About a year ago, Dr. Robert Jacobson, medical director for the Population Health Science Program at Mayo Clinic, at the request of a rabbi visited an Orthodox Jewish community in New York in which vaccine refusal was fueling another measles outbreak. He helped health care leaders there allay concerns.
“The Orthodox Jews in that community were refusing that vaccine for the same reason we were recommending it,” Jacobson said. “They were trying to protect their children.”
Efforts by Jewish leaders, public health experts such as Jacobson and lawmakers who tightened up laws on vaccine exemptions helped quell the outbreak.
Since March, the Rochester partnership has broadcast similar messages about COVID-19 to diverse audiences. Fear or misunderstanding was an issue at the beginning of the pandemic. Health leaders found that members of the immigrant communities were hanging up when the public health department called. So, the partnership developed messaging in several languages to explain the importance of the phone calls. They worked around problems, including that other languages don’t always have terms that mesh with English words for illnesses. For example, the word for “cold” and “flu” is the same in Somali.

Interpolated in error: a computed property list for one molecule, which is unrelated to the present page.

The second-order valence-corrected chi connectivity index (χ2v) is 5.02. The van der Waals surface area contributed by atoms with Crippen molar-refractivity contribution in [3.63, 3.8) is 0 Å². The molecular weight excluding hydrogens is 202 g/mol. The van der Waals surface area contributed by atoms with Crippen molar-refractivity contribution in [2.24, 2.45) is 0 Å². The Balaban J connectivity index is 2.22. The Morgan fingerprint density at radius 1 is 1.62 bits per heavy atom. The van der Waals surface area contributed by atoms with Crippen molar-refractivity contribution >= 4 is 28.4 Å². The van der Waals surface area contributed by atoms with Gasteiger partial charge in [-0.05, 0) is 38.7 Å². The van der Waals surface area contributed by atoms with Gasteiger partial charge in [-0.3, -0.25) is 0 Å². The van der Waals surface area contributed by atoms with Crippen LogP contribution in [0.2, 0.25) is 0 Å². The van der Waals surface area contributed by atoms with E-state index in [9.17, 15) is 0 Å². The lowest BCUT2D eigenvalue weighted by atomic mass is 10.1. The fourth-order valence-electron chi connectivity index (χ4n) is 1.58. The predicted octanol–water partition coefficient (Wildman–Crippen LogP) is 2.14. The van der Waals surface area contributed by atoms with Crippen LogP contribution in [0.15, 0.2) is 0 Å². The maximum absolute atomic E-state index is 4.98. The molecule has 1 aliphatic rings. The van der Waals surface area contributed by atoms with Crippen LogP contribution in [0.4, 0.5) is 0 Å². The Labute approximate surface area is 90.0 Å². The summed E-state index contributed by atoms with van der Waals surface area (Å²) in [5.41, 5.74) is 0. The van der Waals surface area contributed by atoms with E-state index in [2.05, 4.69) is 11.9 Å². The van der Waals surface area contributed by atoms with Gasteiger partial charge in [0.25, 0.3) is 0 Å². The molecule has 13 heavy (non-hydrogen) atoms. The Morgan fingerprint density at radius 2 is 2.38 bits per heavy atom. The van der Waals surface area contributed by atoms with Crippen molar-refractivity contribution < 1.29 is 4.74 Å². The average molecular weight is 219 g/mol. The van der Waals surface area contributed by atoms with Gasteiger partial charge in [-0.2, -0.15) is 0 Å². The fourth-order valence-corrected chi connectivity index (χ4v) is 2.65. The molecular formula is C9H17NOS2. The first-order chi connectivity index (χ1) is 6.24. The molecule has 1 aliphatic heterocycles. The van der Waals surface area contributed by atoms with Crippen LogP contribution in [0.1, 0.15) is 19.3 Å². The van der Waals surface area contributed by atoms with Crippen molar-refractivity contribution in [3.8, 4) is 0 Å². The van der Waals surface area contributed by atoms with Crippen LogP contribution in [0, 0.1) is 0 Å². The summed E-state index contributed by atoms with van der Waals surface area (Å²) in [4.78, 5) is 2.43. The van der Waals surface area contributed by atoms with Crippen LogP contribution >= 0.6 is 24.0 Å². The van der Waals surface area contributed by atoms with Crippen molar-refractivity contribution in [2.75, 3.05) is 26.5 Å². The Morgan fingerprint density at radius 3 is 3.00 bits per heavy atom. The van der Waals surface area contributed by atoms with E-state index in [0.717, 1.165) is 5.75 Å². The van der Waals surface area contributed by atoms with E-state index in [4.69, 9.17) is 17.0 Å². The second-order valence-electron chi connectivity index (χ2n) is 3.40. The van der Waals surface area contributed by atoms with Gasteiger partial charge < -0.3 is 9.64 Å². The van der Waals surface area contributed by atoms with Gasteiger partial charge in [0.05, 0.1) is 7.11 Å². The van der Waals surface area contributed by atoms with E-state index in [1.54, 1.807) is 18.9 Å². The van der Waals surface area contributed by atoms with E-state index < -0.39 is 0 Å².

Now fewer people hang up.
At the same time, these public health teams report back to the medical experts on what the community needs. “They’re the experts on the subtleties of their communities,” Wieland said.
So when the group learned that many immigrants were intimidated by COVID-19 testing and unsure of the logistics, the group recommended simplifying the process: Now, videos featuring community leaders on social media direct people to testing sites. Once there, anyone who doesn’t speak English automatically gets tested—no identification or insurance card necessary.